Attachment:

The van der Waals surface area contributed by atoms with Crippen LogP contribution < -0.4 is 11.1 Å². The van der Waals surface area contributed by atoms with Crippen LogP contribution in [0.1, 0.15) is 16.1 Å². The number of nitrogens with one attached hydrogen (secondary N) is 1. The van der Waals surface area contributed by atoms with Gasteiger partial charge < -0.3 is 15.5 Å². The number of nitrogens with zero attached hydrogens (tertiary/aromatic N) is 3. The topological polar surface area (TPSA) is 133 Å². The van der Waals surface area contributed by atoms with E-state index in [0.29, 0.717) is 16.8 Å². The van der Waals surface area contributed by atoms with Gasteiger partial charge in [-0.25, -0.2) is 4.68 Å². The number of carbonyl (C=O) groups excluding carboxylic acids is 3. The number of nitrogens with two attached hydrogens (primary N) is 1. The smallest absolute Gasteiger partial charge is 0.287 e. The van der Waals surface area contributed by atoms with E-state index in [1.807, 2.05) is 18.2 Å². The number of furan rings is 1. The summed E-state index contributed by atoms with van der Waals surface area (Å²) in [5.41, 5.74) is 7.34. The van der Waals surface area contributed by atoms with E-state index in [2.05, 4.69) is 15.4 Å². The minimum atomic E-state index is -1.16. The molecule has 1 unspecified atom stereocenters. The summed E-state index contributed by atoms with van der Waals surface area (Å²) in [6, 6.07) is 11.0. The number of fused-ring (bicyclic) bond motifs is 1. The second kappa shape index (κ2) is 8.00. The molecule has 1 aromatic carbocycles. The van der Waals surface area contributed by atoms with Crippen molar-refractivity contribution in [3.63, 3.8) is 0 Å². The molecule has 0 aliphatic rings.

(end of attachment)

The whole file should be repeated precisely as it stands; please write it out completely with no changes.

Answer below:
The van der Waals surface area contributed by atoms with Crippen LogP contribution < -0.4 is 11.1 Å². The van der Waals surface area contributed by atoms with Crippen LogP contribution in [0.1, 0.15) is 16.1 Å². The number of nitrogens with one attached hydrogen (secondary N) is 1. The van der Waals surface area contributed by atoms with Gasteiger partial charge < -0.3 is 15.5 Å². The number of nitrogens with zero attached hydrogens (tertiary/aromatic N) is 3. The topological polar surface area (TPSA) is 133 Å². The van der Waals surface area contributed by atoms with E-state index in [0.29, 0.717) is 16.8 Å². The van der Waals surface area contributed by atoms with Gasteiger partial charge in [-0.25, -0.2) is 4.68 Å². The number of carbonyl (C=O) groups excluding carboxylic acids is 3. The number of nitrogens with two attached hydrogens (primary N) is 1. The smallest absolute Gasteiger partial charge is 0.287 e. The van der Waals surface area contributed by atoms with E-state index in [1.807, 2.05) is 18.2 Å². The number of furan rings is 1. The summed E-state index contributed by atoms with van der Waals surface area (Å²) in [5.41, 5.74) is 7.34. The van der Waals surface area contributed by atoms with E-state index in [2.05, 4.69) is 15.4 Å². The minimum atomic E-state index is -1.16. The molecule has 1 unspecified atom stereocenters. The summed E-state index contributed by atoms with van der Waals surface area (Å²) in [6, 6.07) is 11.0. The number of fused-ring (bicyclic) bond motifs is 1. The second kappa shape index (κ2) is 8.00. The molecule has 1 aromatic carbocycles. The van der Waals surface area contributed by atoms with Crippen molar-refractivity contribution in [3.63, 3.8) is 0 Å². The molecule has 0 aliphatic rings.